JOHN OSLER'S UPBEAT Admin
LEARNING FROM MUSICIANS
We all know how important it is to get along with others, especially if you can’t reach your goal with just your own limited abilities. There are those who assume to know enough to go it alone. They cross the Atlantic in a small boat in the wrong season all by themselves, except they probably do have a colleague standing by at the radio in case they need help. I think that it is probably better to take that friend along.
Jazz teaches us that it is better to have friends right along side you on the bandstand. A true adventure needs a good support crew, shared cause and shared rewards. Going it alone allows one to have complete control, but often leads to playing the same tune over and over. The novelty eventually wears off.
Having a common purpose and making it easy for the group to stay on course are qualities that I keep seeing work in successful jazz groups. In the future we hope to begin to see a little more common purpose by the rest of us.
Here are some ingredients that help friends make great music together:
Collegiality is the relationship between colleagues, who are those explicitly united in a common purpose and respecting each other’s abilities to work toward that purpose. This is the trait that I keep seeing in the jazz artists.
Camaraderie is a spirit of good friendship and loyalty among members of a group. You might not like your job, but still enjoy the camaraderie of the people you work with.
People who have the quality of congeniality have a gift for getting along with others. They are warm, friendly, and probably well-suited to serve on welcoming committees.
Friendliness is the capability of existing or performing in harmonious or congenial combination
Someone who comes to mind with these qualities is Sean Dobbins.
Sean Dobbins brought his good nature along with his quintet into the Dirty Dog Jazz Café one week last year . When Sean introduced the band he pointed out that one of the five great musicians, the trombonist, Mike Dease, would be playing with the quintet for the first time. He kindly announced how privileged he felt playing with him. Out of the gate the band ‘s cohesive sound concealed any unfamiliarity. They looked like they were having fun as they traded ideas and smiles. How the heck is this done? How does a musician step in and mesh so seamlessly? I have for some time been curious about how jazz musicians carry this off. Is the music that simple? It wasn’t that night. Had they spent days or weeks playing together to prepare for this evening? I think that didn’t happen.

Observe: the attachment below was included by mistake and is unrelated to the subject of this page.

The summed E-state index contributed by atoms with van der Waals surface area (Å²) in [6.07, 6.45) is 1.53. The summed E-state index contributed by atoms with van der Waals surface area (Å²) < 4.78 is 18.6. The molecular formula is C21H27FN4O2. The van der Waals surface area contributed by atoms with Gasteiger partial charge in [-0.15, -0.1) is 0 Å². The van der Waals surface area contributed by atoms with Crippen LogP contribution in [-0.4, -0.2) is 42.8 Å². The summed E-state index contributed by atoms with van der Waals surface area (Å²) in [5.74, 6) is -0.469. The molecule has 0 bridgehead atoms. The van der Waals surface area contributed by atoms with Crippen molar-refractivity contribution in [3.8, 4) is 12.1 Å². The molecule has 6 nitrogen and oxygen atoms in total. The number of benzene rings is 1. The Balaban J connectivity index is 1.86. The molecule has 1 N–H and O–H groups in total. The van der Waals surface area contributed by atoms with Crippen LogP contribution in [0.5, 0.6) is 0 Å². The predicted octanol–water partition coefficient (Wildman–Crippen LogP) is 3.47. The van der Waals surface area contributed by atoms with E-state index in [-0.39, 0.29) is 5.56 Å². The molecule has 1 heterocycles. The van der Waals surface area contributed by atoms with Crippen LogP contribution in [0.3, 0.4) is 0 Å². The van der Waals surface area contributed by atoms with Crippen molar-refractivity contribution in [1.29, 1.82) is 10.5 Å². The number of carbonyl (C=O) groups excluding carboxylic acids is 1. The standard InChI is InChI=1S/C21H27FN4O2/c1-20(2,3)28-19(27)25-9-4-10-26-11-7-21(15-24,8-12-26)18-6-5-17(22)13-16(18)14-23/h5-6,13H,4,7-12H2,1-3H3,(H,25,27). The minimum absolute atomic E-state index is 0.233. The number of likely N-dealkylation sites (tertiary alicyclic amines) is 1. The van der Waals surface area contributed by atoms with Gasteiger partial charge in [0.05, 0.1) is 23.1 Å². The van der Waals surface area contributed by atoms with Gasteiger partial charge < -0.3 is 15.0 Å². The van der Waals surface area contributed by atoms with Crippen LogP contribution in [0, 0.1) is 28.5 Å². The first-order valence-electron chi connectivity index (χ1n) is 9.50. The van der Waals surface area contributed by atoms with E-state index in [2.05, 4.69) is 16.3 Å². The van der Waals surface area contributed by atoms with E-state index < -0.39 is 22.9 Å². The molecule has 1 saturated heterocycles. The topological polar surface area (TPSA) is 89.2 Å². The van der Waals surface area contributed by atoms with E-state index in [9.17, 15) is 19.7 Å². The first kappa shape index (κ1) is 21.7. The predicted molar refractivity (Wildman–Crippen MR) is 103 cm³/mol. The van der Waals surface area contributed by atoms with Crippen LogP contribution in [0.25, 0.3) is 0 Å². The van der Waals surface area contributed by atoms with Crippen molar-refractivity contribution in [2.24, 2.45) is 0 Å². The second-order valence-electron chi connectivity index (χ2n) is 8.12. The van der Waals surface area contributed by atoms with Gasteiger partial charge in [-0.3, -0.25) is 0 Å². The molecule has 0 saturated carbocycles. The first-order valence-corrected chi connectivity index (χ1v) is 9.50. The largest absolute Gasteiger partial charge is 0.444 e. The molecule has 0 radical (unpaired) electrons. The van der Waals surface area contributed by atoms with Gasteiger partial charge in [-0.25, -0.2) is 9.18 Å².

Most often Sean’s groups consist of musicians that front their own bands. A bunch of leaders. They understand the process, and they know that under Sean’s leadership the music will be demanding and complex. They will be playing music that is definitely not off the shelf and not all that simple to play.
Marion Hayden Mike Dease
I got a possible answer during a conversation with the group’s bassist, Marion Hayden. She mentioned two reasons it works ; musicianship and collegiality. She informed me of Mike’s credentials and his command of his instrument. He came prepared to contribute.
Marion smiled when she discussed both Sean’s and Mike’s collegiality.
Not everyone with talent has a bubbly personality. Some talented artists can show:
Churlishly rude or bad-tempered, sullen, uncivil, brusque, irascible, splenetic, choleric, cross; grumpy, grouchy, crabby. unfriendly, hostile, irritable: threatening, malevolent, menacing, threatening:
Picasso’s gift as an artist was his intensity and his love of everything he did. He was not a team player and he remained a soloist and the “disquieting” Spaniard with the “sombrepiercing” eyes his entire life.
Stern and admitting of no appeasement or compromise, of a sinister or ghastly character, having a harsh, surly, forbidding, or morbid air, fierce, savage
Miles Davis lived life with a directness and fierceness that could be offsetting. He also was a gifted collaborator who formed bonds with his fellow musicians that changed jazz. He shared a common purpose with those he played with, which is an essential part of collegiality. He learned to play with muted pain.
When an interviewer asked him: “Don’t you find yourself alone up here?”
Miles replied: “Uh-uh. Not with the musicians I work with. They end up being your best friends. If I ever leave a will it’s not gonna be to my relatives, it’s to the people I function around best. You’re around musicians all the time. You’re not alone.”
Collegial is defined as: with authority or power shared equally among colleagues.
In a band of strong individuals collegiality is essential to success. It doesn’t mean that confident talented artists have to reign it in, it means that they are free to go with it. Luckily for us this is a common trait in jazz musicians, especially among equals.. Every week I learn something new from the very talented collegial folk at the Dirty Dog.
THIS WEEK AT THE DIRTY DOG
JULY 12- JULY 15
Gene Dunlap will bring his talent and grace to the Dirty Dog. He brings the force of Miles Davis with the congeniality that allows Detroit jazz to be so free wheeling.
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